Like his Father, Jesus Christ displayed these characteristics. As CardinalJames Gibbons said in 1921: “In His person was shown the excellence andtrue dignity of human nature, wherein human rights have their center. In Hisdealings with men, justice and mercy, sympathy and courage, pity for weaknessand rebuke for hollow pretense were perfectly blended. Having fulfilled thelaw, He gave to His followers a new commandment.”

Christian manhood is the highest expression of masculinity. It is neithertoo aggressive nor too passive.  The making of a Christian man, the oldfashioned way, anticipates the demands of life. It prepares boys for the realworld. This world, which is a quite unforgiving world, will inevitably test thecharacter of every man.

Unfortunately, many fathers, coaches, and teachers in the twenty-firstcentury are protecting boys from that real world. In doing so, there willbe a new generation of boys who will struggle to be men.  Toomany of them will not know how to manage their anger and self-pity whenthe world contradicts their will. It is then that the world will say to them, “Stopcrying or I'll give you something to cry about!”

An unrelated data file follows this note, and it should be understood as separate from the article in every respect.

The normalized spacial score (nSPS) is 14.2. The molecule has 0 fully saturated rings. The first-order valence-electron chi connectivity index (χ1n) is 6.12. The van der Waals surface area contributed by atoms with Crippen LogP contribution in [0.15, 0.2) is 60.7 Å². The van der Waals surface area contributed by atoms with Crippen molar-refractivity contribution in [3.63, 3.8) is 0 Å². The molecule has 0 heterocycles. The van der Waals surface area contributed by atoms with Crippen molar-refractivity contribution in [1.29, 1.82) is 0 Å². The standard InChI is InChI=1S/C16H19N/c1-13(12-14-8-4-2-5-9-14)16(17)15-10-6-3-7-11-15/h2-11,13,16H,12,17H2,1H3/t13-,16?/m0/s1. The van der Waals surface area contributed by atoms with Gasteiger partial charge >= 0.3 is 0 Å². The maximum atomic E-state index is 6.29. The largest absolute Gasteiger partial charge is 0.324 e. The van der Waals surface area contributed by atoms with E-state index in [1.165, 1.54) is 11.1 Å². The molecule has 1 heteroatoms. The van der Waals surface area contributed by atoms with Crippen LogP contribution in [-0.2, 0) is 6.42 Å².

Joe Tremblay writes for Sky View, a current event and topic-driven Catholic blog. He was a contributor to The Edmund Burke Institute, and a frequent guest on Relevant Radio’s, The Drew Mariani Show. Joe is also married with five children. The views and opinions expressed in his column are his own and not necessarily reflective of any organizations he works for.

* Catholic News Agency columns are opinion and do not necessarily express the perspective of the agency.